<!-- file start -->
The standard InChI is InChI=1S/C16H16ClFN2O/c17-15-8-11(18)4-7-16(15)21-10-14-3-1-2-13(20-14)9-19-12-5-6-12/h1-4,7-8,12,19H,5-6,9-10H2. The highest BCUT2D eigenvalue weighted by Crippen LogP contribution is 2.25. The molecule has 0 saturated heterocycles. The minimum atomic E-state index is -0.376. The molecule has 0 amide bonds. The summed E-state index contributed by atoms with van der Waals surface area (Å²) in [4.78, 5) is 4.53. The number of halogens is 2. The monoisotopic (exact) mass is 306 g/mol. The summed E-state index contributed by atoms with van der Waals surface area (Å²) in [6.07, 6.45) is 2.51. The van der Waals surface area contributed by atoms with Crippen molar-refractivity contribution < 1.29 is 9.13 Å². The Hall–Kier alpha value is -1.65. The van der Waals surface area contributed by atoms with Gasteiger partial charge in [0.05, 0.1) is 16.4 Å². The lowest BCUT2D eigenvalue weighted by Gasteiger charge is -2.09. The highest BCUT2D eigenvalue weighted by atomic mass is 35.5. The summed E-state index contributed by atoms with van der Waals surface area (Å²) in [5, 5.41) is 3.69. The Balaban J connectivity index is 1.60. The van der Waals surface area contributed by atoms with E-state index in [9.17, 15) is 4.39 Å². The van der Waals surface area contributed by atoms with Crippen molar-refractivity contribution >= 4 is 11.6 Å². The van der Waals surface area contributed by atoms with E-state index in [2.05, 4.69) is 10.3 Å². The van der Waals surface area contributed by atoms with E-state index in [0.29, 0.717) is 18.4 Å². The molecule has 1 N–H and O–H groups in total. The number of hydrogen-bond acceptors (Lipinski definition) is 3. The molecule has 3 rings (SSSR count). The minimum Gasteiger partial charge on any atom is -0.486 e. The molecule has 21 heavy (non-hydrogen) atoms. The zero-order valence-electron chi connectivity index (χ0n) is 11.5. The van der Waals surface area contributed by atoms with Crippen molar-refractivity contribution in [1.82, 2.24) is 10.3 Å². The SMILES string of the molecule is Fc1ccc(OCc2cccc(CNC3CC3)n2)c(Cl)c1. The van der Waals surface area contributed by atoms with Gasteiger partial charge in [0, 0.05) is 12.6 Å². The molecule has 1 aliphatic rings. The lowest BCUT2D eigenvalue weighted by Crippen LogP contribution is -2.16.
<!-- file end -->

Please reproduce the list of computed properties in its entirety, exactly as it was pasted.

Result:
The standard InChI is InChI=1S/C16H16ClFN2O/c17-15-8-11(18)4-7-16(15)21-10-14-3-1-2-13(20-14)9-19-12-5-6-12/h1-4,7-8,12,19H,5-6,9-10H2. The highest BCUT2D eigenvalue weighted by Crippen LogP contribution is 2.25. The molecule has 0 saturated heterocycles. The minimum atomic E-state index is -0.376. The molecule has 0 amide bonds. The summed E-state index contributed by atoms with van der Waals surface area (Å²) in [4.78, 5) is 4.53. The number of halogens is 2. The monoisotopic (exact) mass is 306 g/mol. The summed E-state index contributed by atoms with van der Waals surface area (Å²) in [6.07, 6.45) is 2.51. The van der Waals surface area contributed by atoms with Crippen molar-refractivity contribution < 1.29 is 9.13 Å². The Hall–Kier alpha value is -1.65. The van der Waals surface area contributed by atoms with Gasteiger partial charge in [0.05, 0.1) is 16.4 Å². The lowest BCUT2D eigenvalue weighted by Gasteiger charge is -2.09. The highest BCUT2D eigenvalue weighted by atomic mass is 35.5. The summed E-state index contributed by atoms with van der Waals surface area (Å²) in [5, 5.41) is 3.69. The Balaban J connectivity index is 1.60. The van der Waals surface area contributed by atoms with E-state index in [9.17, 15) is 4.39 Å². The van der Waals surface area contributed by atoms with Crippen molar-refractivity contribution >= 4 is 11.6 Å². The van der Waals surface area contributed by atoms with E-state index in [2.05, 4.69) is 10.3 Å². The van der Waals surface area contributed by atoms with E-state index in [0.29, 0.717) is 18.4 Å². The molecule has 1 N–H and O–H groups in total. The number of hydrogen-bond acceptors (Lipinski definition) is 3. The molecule has 3 rings (SSSR count). The minimum Gasteiger partial charge on any atom is -0.486 e. The molecule has 21 heavy (non-hydrogen) atoms. The zero-order valence-electron chi connectivity index (χ0n) is 11.5. The van der Waals surface area contributed by atoms with Crippen molar-refractivity contribution in [1.82, 2.24) is 10.3 Å². The SMILES string of the molecule is Fc1ccc(OCc2cccc(CNC3CC3)n2)c(Cl)c1. The van der Waals surface area contributed by atoms with Gasteiger partial charge in [0, 0.05) is 12.6 Å². The molecule has 1 aliphatic rings. The lowest BCUT2D eigenvalue weighted by Crippen LogP contribution is -2.16.